Projections - Movie Reviews

Brown Sugar

Brown Sugar

Amid the overabundance of fall opening, Brown Sugar is poised to engage those looking for some romance with a homage to hip-hop music.  What's appealing throughout the soapy predictable scenes is how the main characters emotionally touch each other through the music embodied by the those starting rap in the mid-80's when break-dancing was grooving in the Big Apple.

Rick Famuyiwa, who made the likable, but hardly seen "The Wood," has two of that film's actors here in starring roles - Taye Diggs of The Best Man and Sanaa Lathan of Love and Basketball.  Maybe Brown Sugar isn't quite as entertaining as those two films, but it has confidence in its actors to make it more than an agreeable date flick.

With the signature of rap music linking Diggs' Dre and Lathan's Sidney, who have had a love-at-first-sight relationship.

Set in New York Sidney promoted to hip-hop magazine editor of "XXL" and Dre on the verge of the elegantly possessive attorney Reese, chicly played by Nicole Ari Parker, last seen in Remember the Titans.

Diggs endows Dre with more than a bit of dissatisfaction in his career as the record executive feels bamboozled at his label (Millennium Records) because of a new embarrassingly funny black and white rap take on "The Girl Is Mine" done nearly 20 years ago.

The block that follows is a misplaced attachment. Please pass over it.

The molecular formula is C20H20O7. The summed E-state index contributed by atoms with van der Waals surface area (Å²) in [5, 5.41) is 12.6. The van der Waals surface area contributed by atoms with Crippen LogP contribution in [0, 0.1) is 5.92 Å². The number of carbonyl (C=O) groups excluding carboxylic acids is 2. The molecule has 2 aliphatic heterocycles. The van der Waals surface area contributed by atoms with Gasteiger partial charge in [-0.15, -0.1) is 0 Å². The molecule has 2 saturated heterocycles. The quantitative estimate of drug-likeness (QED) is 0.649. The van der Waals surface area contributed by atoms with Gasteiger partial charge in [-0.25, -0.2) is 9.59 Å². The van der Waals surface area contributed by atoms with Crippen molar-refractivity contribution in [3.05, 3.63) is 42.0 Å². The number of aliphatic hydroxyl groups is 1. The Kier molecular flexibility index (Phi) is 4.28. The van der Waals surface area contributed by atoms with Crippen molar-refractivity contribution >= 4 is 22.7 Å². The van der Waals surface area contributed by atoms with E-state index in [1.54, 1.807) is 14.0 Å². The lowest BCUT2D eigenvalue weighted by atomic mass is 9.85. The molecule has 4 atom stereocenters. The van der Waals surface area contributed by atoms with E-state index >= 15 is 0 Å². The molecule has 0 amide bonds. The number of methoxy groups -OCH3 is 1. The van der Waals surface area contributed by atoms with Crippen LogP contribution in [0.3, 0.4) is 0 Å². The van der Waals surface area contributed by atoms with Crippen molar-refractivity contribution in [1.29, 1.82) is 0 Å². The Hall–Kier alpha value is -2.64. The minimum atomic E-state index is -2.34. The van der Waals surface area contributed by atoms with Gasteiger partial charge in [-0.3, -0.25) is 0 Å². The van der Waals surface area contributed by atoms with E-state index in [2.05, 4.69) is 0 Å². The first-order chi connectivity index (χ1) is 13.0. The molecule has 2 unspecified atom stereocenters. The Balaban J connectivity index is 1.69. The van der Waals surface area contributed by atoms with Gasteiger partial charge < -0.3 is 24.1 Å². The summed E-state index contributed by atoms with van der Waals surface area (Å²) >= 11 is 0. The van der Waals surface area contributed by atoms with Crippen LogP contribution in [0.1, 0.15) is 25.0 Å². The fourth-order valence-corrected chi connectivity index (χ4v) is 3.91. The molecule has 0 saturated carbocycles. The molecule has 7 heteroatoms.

The episodic tale by Elliot has Dre getting a loan from Sidney to start his own company with attention to signing the talented worn rapper, Chris acted with intelligence by real-life rapper Mos Def (Monster's Ball).  Contrasting Reese's relationship to Dre, is Knicks hoopster and wannabe rapper Kelby (Boris Kodjoe), the new, quite hospitable love interest for Sidney.  Brown Sugar unfolds with attention to how similar Dre and Sidney are beyond their careers.

Developing a chemistry akin to When Harry Met Sally, Diggs (soon to be seen in the screen adaptation of Chicago) and Lathan comfortably let one another take the roles to the levels that provide tension and tenderness for a smooth executive and a journalist.

While Brown Sugar goes the "purer" route dealing with music and people, an openness and creativity is felt in the production through the designs and costumes in appointing fashions of music.

Brown Sugar

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